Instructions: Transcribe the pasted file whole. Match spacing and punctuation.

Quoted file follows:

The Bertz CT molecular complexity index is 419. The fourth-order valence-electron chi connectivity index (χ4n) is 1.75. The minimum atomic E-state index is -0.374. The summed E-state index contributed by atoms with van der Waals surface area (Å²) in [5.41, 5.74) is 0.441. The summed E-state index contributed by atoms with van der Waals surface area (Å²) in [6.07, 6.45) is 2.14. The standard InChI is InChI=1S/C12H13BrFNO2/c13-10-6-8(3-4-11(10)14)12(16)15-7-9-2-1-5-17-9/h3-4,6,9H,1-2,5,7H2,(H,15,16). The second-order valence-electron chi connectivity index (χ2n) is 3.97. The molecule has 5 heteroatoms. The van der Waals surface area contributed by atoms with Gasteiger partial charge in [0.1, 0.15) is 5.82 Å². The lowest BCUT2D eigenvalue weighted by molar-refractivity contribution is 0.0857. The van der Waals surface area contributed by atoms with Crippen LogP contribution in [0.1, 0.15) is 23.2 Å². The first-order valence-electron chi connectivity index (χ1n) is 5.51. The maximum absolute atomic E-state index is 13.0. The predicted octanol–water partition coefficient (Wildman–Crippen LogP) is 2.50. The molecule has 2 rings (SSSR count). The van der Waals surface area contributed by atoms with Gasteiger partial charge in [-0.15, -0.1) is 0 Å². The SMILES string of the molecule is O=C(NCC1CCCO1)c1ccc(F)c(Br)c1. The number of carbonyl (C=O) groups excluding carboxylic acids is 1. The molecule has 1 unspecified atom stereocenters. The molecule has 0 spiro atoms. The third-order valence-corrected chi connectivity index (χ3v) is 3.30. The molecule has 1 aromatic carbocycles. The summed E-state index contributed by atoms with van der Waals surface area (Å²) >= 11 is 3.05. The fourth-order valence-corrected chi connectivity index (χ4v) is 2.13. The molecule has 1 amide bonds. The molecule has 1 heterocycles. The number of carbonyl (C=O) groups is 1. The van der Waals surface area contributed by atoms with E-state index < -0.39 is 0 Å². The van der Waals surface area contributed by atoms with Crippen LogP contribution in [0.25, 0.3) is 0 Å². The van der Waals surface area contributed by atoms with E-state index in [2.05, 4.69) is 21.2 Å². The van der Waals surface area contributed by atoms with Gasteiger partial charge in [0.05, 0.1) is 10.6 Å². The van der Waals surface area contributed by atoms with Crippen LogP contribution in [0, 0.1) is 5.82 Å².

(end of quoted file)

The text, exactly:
The Bertz CT molecular complexity index is 419. The fourth-order valence-electron chi connectivity index (χ4n) is 1.75. The minimum atomic E-state index is -0.374. The summed E-state index contributed by atoms with van der Waals surface area (Å²) in [5.41, 5.74) is 0.441. The summed E-state index contributed by atoms with van der Waals surface area (Å²) in [6.07, 6.45) is 2.14. The standard InChI is InChI=1S/C12H13BrFNO2/c13-10-6-8(3-4-11(10)14)12(16)15-7-9-2-1-5-17-9/h3-4,6,9H,1-2,5,7H2,(H,15,16). The second-order valence-electron chi connectivity index (χ2n) is 3.97. The molecule has 5 heteroatoms. The van der Waals surface area contributed by atoms with Gasteiger partial charge in [0.1, 0.15) is 5.82 Å². The lowest BCUT2D eigenvalue weighted by molar-refractivity contribution is 0.0857. The van der Waals surface area contributed by atoms with Crippen LogP contribution in [0.1, 0.15) is 23.2 Å². The first-order valence-electron chi connectivity index (χ1n) is 5.51. The maximum absolute atomic E-state index is 13.0. The predicted octanol–water partition coefficient (Wildman–Crippen LogP) is 2.50. The molecule has 2 rings (SSSR count). The van der Waals surface area contributed by atoms with Gasteiger partial charge in [-0.15, -0.1) is 0 Å². The SMILES string of the molecule is O=C(NCC1CCCO1)c1ccc(F)c(Br)c1. The number of carbonyl (C=O) groups excluding carboxylic acids is 1. The molecule has 1 unspecified atom stereocenters. The molecule has 0 spiro atoms. The third-order valence-corrected chi connectivity index (χ3v) is 3.30. The molecule has 1 aromatic carbocycles. The summed E-state index contributed by atoms with van der Waals surface area (Å²) >= 11 is 3.05. The fourth-order valence-corrected chi connectivity index (χ4v) is 2.13. The molecule has 1 amide bonds. The molecule has 1 heterocycles. The number of carbonyl (C=O) groups is 1. The van der Waals surface area contributed by atoms with E-state index < -0.39 is 0 Å². The van der Waals surface area contributed by atoms with Crippen LogP contribution in [0.25, 0.3) is 0 Å². The van der Waals surface area contributed by atoms with E-state index in [2.05, 4.69) is 21.2 Å². The van der Waals surface area contributed by atoms with Gasteiger partial charge in [0.05, 0.1) is 10.6 Å². The van der Waals surface area contributed by atoms with Crippen LogP contribution in [0, 0.1) is 5.82 Å².